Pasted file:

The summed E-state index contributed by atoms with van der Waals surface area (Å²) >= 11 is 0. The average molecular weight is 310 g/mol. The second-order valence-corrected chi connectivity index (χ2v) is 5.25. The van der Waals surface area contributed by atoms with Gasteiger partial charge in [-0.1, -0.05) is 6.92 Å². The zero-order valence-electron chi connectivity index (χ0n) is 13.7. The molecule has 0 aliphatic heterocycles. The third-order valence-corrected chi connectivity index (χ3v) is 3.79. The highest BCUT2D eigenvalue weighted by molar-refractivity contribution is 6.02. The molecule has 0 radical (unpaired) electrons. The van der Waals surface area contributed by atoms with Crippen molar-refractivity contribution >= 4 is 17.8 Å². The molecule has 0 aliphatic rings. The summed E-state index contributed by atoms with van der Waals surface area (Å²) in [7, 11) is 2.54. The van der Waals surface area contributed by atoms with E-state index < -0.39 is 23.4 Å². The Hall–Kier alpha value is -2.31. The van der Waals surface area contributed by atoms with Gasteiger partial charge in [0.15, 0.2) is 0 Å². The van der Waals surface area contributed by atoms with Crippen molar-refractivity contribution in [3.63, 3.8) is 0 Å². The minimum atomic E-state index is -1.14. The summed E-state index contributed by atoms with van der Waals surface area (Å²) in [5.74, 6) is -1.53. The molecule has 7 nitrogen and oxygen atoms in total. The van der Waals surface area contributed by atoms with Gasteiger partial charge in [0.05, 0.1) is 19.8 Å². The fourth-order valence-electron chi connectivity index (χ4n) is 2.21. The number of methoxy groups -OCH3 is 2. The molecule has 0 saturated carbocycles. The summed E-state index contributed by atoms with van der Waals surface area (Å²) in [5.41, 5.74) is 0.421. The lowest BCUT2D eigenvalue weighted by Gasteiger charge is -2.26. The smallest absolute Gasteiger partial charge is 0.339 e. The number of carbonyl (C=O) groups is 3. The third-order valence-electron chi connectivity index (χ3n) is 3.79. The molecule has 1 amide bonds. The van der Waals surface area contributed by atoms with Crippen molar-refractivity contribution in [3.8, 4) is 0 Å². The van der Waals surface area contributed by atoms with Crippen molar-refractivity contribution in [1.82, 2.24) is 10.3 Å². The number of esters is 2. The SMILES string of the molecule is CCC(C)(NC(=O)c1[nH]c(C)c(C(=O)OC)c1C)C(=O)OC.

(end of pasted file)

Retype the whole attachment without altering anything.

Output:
The summed E-state index contributed by atoms with van der Waals surface area (Å²) >= 11 is 0. The average molecular weight is 310 g/mol. The second-order valence-corrected chi connectivity index (χ2v) is 5.25. The van der Waals surface area contributed by atoms with Gasteiger partial charge in [-0.1, -0.05) is 6.92 Å². The zero-order valence-electron chi connectivity index (χ0n) is 13.7. The molecule has 0 aliphatic heterocycles. The third-order valence-corrected chi connectivity index (χ3v) is 3.79. The highest BCUT2D eigenvalue weighted by molar-refractivity contribution is 6.02. The molecule has 0 radical (unpaired) electrons. The van der Waals surface area contributed by atoms with Crippen molar-refractivity contribution >= 4 is 17.8 Å². The molecule has 0 aliphatic rings. The summed E-state index contributed by atoms with van der Waals surface area (Å²) in [7, 11) is 2.54. The van der Waals surface area contributed by atoms with E-state index < -0.39 is 23.4 Å². The Hall–Kier alpha value is -2.31. The van der Waals surface area contributed by atoms with Gasteiger partial charge in [0.15, 0.2) is 0 Å². The van der Waals surface area contributed by atoms with Crippen molar-refractivity contribution in [3.63, 3.8) is 0 Å². The minimum atomic E-state index is -1.14. The summed E-state index contributed by atoms with van der Waals surface area (Å²) in [5.74, 6) is -1.53. The molecule has 7 nitrogen and oxygen atoms in total. The van der Waals surface area contributed by atoms with Gasteiger partial charge in [0.05, 0.1) is 19.8 Å². The fourth-order valence-electron chi connectivity index (χ4n) is 2.21. The number of methoxy groups -OCH3 is 2. The molecule has 0 saturated carbocycles. The summed E-state index contributed by atoms with van der Waals surface area (Å²) in [5.41, 5.74) is 0.421. The lowest BCUT2D eigenvalue weighted by Gasteiger charge is -2.26. The smallest absolute Gasteiger partial charge is 0.339 e. The number of carbonyl (C=O) groups is 3. The third-order valence-electron chi connectivity index (χ3n) is 3.79. The molecule has 1 amide bonds. The van der Waals surface area contributed by atoms with Crippen molar-refractivity contribution in [3.8, 4) is 0 Å². The van der Waals surface area contributed by atoms with Crippen molar-refractivity contribution in [1.82, 2.24) is 10.3 Å². The number of esters is 2. The SMILES string of the molecule is CCC(C)(NC(=O)c1[nH]c(C)c(C(=O)OC)c1C)C(=O)OC.